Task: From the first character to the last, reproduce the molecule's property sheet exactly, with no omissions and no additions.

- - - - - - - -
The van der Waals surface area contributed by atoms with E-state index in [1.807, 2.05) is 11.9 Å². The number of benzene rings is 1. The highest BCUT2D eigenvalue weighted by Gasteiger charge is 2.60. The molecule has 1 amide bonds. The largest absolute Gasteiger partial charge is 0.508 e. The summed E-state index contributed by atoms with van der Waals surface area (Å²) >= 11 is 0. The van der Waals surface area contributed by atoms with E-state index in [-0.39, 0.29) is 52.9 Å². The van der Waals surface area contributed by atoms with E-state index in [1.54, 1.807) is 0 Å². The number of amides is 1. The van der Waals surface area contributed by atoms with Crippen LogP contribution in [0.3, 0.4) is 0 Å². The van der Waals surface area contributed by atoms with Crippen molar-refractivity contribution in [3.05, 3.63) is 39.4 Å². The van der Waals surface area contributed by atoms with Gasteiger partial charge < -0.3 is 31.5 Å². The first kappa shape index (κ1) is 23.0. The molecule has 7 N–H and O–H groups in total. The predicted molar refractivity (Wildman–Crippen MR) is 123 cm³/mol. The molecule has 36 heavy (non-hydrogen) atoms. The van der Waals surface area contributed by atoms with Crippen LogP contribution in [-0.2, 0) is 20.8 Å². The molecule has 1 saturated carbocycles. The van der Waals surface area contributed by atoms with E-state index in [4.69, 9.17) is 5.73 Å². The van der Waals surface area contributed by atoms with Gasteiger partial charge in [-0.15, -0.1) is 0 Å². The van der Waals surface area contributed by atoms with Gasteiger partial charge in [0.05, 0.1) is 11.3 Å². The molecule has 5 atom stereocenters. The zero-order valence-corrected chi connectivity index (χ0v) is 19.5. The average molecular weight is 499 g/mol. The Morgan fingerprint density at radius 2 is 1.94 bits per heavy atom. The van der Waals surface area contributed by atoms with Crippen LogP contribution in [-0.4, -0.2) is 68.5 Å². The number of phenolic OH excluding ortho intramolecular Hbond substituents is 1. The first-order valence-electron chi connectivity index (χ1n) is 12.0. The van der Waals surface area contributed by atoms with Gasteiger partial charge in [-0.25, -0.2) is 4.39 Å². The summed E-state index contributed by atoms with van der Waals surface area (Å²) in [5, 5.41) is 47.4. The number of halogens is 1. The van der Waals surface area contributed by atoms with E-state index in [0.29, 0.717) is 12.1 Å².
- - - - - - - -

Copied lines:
The van der Waals surface area contributed by atoms with E-state index in [1.807, 2.05) is 11.9 Å². The number of benzene rings is 1. The highest BCUT2D eigenvalue weighted by Gasteiger charge is 2.60. The molecule has 1 amide bonds. The largest absolute Gasteiger partial charge is 0.508 e. The summed E-state index contributed by atoms with van der Waals surface area (Å²) >= 11 is 0. The van der Waals surface area contributed by atoms with E-state index in [-0.39, 0.29) is 52.9 Å². The van der Waals surface area contributed by atoms with E-state index in [1.54, 1.807) is 0 Å². The number of amides is 1. The van der Waals surface area contributed by atoms with Crippen LogP contribution in [0.3, 0.4) is 0 Å². The van der Waals surface area contributed by atoms with Crippen molar-refractivity contribution in [3.05, 3.63) is 39.4 Å². The van der Waals surface area contributed by atoms with Gasteiger partial charge < -0.3 is 31.5 Å². The first kappa shape index (κ1) is 23.0. The molecule has 7 N–H and O–H groups in total. The predicted molar refractivity (Wildman–Crippen MR) is 123 cm³/mol. The molecule has 36 heavy (non-hydrogen) atoms. The van der Waals surface area contributed by atoms with Crippen LogP contribution in [-0.2, 0) is 20.8 Å². The molecule has 1 saturated carbocycles. The van der Waals surface area contributed by atoms with E-state index in [4.69, 9.17) is 5.73 Å². The van der Waals surface area contributed by atoms with Gasteiger partial charge in [-0.15, -0.1) is 0 Å². The van der Waals surface area contributed by atoms with Gasteiger partial charge in [0.05, 0.1) is 11.3 Å². The molecule has 5 atom stereocenters. The zero-order valence-corrected chi connectivity index (χ0v) is 19.5. The average molecular weight is 499 g/mol. The Morgan fingerprint density at radius 2 is 1.94 bits per heavy atom. The van der Waals surface area contributed by atoms with Crippen LogP contribution in [-0.4, -0.2) is 68.5 Å². The number of phenolic OH excluding ortho intramolecular Hbond substituents is 1. The first-order valence-electron chi connectivity index (χ1n) is 12.0. The van der Waals surface area contributed by atoms with Gasteiger partial charge in [-0.25, -0.2) is 4.39 Å². The summed E-state index contributed by atoms with van der Waals surface area (Å²) in [5, 5.41) is 47.4. The number of halogens is 1. The van der Waals surface area contributed by atoms with E-state index in [0.29, 0.717) is 12.1 Å².